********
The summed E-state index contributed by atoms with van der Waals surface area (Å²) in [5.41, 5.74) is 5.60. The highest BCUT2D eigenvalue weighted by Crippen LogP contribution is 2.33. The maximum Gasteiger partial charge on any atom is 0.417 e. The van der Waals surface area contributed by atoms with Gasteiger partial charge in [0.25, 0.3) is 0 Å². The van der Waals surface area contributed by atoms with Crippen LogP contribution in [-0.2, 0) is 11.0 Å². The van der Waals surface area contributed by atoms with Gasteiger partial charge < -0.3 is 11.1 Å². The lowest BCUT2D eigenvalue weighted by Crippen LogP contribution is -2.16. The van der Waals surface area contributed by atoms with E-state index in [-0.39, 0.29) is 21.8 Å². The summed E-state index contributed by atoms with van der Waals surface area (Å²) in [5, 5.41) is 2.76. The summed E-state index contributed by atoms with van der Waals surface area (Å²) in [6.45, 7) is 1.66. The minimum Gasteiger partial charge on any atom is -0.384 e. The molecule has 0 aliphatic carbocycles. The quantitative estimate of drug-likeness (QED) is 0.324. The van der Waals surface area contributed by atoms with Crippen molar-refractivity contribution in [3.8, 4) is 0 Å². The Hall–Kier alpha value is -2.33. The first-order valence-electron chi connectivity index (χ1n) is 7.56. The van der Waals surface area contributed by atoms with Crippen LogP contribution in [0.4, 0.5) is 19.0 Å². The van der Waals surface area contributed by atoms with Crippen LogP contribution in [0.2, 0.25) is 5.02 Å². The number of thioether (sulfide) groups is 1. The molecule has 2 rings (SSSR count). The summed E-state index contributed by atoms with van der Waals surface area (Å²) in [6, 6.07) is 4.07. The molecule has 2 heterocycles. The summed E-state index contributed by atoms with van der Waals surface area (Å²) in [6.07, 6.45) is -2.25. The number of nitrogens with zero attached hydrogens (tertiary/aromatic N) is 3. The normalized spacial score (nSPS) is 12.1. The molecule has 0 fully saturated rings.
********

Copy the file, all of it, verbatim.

The summed E-state index contributed by atoms with van der Waals surface area (Å²) in [5.41, 5.74) is 5.60. The highest BCUT2D eigenvalue weighted by Crippen LogP contribution is 2.33. The maximum Gasteiger partial charge on any atom is 0.417 e. The van der Waals surface area contributed by atoms with Gasteiger partial charge in [0.25, 0.3) is 0 Å². The van der Waals surface area contributed by atoms with Crippen LogP contribution in [-0.2, 0) is 11.0 Å². The van der Waals surface area contributed by atoms with Gasteiger partial charge < -0.3 is 11.1 Å². The lowest BCUT2D eigenvalue weighted by Crippen LogP contribution is -2.16. The van der Waals surface area contributed by atoms with E-state index in [-0.39, 0.29) is 21.8 Å². The summed E-state index contributed by atoms with van der Waals surface area (Å²) in [5, 5.41) is 2.76. The summed E-state index contributed by atoms with van der Waals surface area (Å²) in [6.45, 7) is 1.66. The minimum Gasteiger partial charge on any atom is -0.384 e. The molecule has 0 aliphatic carbocycles. The quantitative estimate of drug-likeness (QED) is 0.324. The van der Waals surface area contributed by atoms with Crippen molar-refractivity contribution in [3.8, 4) is 0 Å². The Hall–Kier alpha value is -2.33. The first-order valence-electron chi connectivity index (χ1n) is 7.56. The van der Waals surface area contributed by atoms with Crippen LogP contribution in [0.4, 0.5) is 19.0 Å². The van der Waals surface area contributed by atoms with Crippen LogP contribution in [0.2, 0.25) is 5.02 Å². The number of thioether (sulfide) groups is 1. The molecule has 2 rings (SSSR count). The summed E-state index contributed by atoms with van der Waals surface area (Å²) in [6, 6.07) is 4.07. The molecule has 2 heterocycles. The summed E-state index contributed by atoms with van der Waals surface area (Å²) in [6.07, 6.45) is -2.25. The number of nitrogens with zero attached hydrogens (tertiary/aromatic N) is 3. The normalized spacial score (nSPS) is 12.1. The molecule has 0 fully saturated rings.